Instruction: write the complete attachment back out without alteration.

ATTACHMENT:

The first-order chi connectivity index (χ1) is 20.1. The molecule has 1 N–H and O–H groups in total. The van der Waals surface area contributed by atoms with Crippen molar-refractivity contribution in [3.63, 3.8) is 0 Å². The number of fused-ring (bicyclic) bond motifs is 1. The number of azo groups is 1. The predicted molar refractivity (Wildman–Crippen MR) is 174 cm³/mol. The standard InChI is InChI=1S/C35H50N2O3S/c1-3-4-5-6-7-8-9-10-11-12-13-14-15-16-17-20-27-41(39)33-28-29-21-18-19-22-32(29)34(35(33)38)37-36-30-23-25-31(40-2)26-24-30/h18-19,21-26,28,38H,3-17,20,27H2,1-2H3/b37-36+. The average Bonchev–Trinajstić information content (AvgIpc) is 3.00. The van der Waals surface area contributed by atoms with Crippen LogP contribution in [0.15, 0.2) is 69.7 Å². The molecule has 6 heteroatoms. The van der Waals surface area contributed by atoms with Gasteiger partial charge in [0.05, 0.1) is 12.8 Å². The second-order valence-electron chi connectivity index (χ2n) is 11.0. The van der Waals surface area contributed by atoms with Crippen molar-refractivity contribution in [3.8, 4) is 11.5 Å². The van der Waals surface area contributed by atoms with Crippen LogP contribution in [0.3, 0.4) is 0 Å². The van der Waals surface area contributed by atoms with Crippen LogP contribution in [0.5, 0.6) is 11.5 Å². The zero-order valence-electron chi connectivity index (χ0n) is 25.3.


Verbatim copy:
The first-order chi connectivity index (χ1) is 20.1. The molecule has 1 N–H and O–H groups in total. The van der Waals surface area contributed by atoms with Crippen molar-refractivity contribution in [3.63, 3.8) is 0 Å². The number of fused-ring (bicyclic) bond motifs is 1. The number of azo groups is 1. The predicted molar refractivity (Wildman–Crippen MR) is 174 cm³/mol. The standard InChI is InChI=1S/C35H50N2O3S/c1-3-4-5-6-7-8-9-10-11-12-13-14-15-16-17-20-27-41(39)33-28-29-21-18-19-22-32(29)34(35(33)38)37-36-30-23-25-31(40-2)26-24-30/h18-19,21-26,28,38H,3-17,20,27H2,1-2H3/b37-36+. The average Bonchev–Trinajstić information content (AvgIpc) is 3.00. The van der Waals surface area contributed by atoms with Crippen LogP contribution in [0.15, 0.2) is 69.7 Å². The molecule has 6 heteroatoms. The van der Waals surface area contributed by atoms with Gasteiger partial charge in [0.05, 0.1) is 12.8 Å². The second-order valence-electron chi connectivity index (χ2n) is 11.0. The van der Waals surface area contributed by atoms with Crippen molar-refractivity contribution in [3.8, 4) is 11.5 Å². The van der Waals surface area contributed by atoms with Crippen LogP contribution in [0.3, 0.4) is 0 Å². The van der Waals surface area contributed by atoms with Crippen LogP contribution in [0.5, 0.6) is 11.5 Å². The zero-order valence-electron chi connectivity index (χ0n) is 25.3.